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No. 19 Oregon looks to keep rolling in rematch of thriller vs. No. 8 Arizona

The Oregon Ducks brought in the No. 1 recruiting class in 2020, but injuries forced them to face a rocky road between Sabrina Ionescu’s departure and the point they are currently at, which is on the brink of becoming a top team again. Meanwhile, the Arizona Wildcats will be tough to beat a second time, especially at their place.

Syndication: The Register Guard
Nyara Sabally (with ball) leads Oregon with 16.8 points per game.
Chris Pietsch/The Register-Guard / USA TODAY NETWORK

When the No. 19 Oregon Ducks defeated the No. 8 Arizona Wildcats on an Endyia Rogers jumper with 0.4 seconds remaining in overtime on Jan. 15, it was their first game of the season with their whole team.

Since Sabrina Ionescu’s career ended with a canceled NCAA Tournament, the Ducks have been searching for a chance to prove how good they still are. They brought in the No. 1 recruiting class for 2020-21 and started the season ranked at No. 10. However, things didn’t play out how they would have liked, and they were ranked No. 23 entering an NCAA Tournament they played in without star Te-Hina Paopao (lower leg injury). In the Sweet 16, they saw injuries to Maddie Scherr and Nyara Sabally prevent them from at least keeping it close if not winning against Louisville.

Fast forward to this season and Oregon again began the season ranked at No. 10. But adversity plagued them from the jump. Both Paopao and Rogers, their current No. 2 and No. 3 scorers, respectively, were injured right before the season started.

The Ducks lost three in a row from Nov. 21 to Dec. 1, with the last of those losses coming to a UC Davis team that is now 9-9 and 3-5 in a mid-major conference (the Big West). The losing streak dropped them to 3-3 and they were out of the rankings on Dec. 6.

But Oregon is back in business now and may just prove to us that it is still a Top 10 team and that the drop-off since Ionescu’s departure has been exaggerated by unfortunate circumstances. The Ducks’ upset of Arizona was the second win in what is now a eight-game winning streak, including a forfeit against UCLA. The third win was over No. 10 UConn by 13.

It was a little concerning that Oregon only beat Washington (5-9, 0-6 Pac-12) by seven on Jan. 21, but the Ducks beat USC by 32 last Sunday.

Now comes the rematch with Arizona. The Ducks and Wildcats square off Friday night at 10 p.m. ET in Tucson, Ariz. on the Pac-12 Network.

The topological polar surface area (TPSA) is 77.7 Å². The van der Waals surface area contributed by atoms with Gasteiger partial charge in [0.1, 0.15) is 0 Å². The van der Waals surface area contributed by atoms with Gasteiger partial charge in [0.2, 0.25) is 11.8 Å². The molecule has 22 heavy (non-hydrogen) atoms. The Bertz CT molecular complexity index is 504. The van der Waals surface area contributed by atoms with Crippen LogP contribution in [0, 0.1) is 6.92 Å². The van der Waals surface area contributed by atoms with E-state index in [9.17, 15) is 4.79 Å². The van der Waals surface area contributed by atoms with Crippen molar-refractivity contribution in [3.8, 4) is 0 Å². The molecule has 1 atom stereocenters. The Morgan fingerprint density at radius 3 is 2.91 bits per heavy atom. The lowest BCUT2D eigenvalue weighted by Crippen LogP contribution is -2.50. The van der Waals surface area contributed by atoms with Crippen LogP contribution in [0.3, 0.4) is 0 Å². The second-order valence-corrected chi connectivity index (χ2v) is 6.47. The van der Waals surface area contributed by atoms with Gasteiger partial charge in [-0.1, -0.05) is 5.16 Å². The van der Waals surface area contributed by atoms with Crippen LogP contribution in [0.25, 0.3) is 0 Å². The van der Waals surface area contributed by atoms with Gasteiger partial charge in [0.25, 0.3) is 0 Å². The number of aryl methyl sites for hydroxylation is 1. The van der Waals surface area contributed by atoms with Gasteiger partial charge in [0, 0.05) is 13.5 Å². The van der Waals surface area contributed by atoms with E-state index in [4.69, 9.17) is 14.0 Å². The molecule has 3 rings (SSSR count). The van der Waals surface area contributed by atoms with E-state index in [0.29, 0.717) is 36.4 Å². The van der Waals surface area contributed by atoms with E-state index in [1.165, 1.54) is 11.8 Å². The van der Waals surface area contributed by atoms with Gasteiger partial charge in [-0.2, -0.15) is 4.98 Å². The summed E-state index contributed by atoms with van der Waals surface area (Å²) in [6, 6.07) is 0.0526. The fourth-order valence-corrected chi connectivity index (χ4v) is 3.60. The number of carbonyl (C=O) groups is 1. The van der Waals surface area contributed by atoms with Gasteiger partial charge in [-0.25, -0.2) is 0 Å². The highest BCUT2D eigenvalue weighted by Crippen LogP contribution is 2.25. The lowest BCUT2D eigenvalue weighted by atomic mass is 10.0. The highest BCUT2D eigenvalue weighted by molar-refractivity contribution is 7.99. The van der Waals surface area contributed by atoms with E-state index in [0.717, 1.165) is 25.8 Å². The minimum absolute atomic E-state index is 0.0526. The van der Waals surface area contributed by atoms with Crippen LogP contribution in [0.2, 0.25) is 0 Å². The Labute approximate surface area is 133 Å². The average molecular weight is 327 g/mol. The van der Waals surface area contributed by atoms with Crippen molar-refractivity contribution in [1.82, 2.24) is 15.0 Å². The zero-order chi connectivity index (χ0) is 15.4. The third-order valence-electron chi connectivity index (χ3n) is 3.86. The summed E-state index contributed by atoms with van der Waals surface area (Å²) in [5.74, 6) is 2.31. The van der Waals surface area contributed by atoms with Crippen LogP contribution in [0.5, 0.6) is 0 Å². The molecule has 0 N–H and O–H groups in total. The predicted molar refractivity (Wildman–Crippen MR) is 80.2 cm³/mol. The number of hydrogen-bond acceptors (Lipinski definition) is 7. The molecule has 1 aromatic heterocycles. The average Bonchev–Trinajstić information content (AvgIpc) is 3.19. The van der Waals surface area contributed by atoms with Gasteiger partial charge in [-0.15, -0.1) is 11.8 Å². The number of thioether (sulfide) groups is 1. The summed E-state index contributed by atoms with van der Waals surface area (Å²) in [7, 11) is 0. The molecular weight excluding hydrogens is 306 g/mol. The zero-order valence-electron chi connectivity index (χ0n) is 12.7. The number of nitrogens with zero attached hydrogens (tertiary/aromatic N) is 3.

Arizona is coming off another meaningful rematch — that of last year’s national championship game. The Wildcats lost both the 2021 title match and last Sunday’s contest to Stanford, which is currently ranked second in the nation. The two losses were by a combined seven points.

Defense is the Wildcats’ strength more than offense and that was the case last year as well. But their 3-point percentage is up from 33.7 percent last year to 36.8 percent this year, and that could be a key piece of their mission to return to the Final Four. Fifth-year player Sam Thomas is shooting 49.3 percent from distance with 1.9 makes per game. That’s 10.7 percent better and 0.5 more makes than her previous career bests.

Arizona is led in scoring and rebounding by Cate Reese (14.9 points and 6.3 boards per game). Reese was the team’s second scoring option last year, with Atlanta Dream guard Aari McDonald of course being the one carrying the biggest load.

The Wildcats have the 24th best scoring defense in the country. They can usually rely on that. We’ll see if Thomas and Reese can light up the scoreboard enough to keep up with Oregon.


Game information

No. 19 Oregon Ducks (14-5, 7-1 Pac-12) vs. No. 8 Arizona Wildcats (15-3, 5-3 Pac-12)

When: Friday, Feb 4 at 10 p.m. ET

Where: McKale Center in Tucson, AZ

How to watch/listen: Pac-12 Network/Oregon Sports Network or 1400 AM (Arizona) or the Varsity Network (Arizona)

Key to the matchup: Oregon’s aggressiveness on offense. These teams are close to even in a number of categories: field-goal percentage defense, 3-point percentage, 3-point percentage defense, 3-pointers made, free-throw percentage, rebound margin and turnover margin. But Oregon has an advantage when it comes to field-goal percentage and getting to the line. The Ducks need to take their open looks and trust that a good percentage of them will go down. They also need to drive into the paint and draw fouls. The Wildcats can counter with a good field-goal percentage defense, but they have to be careful not to foul.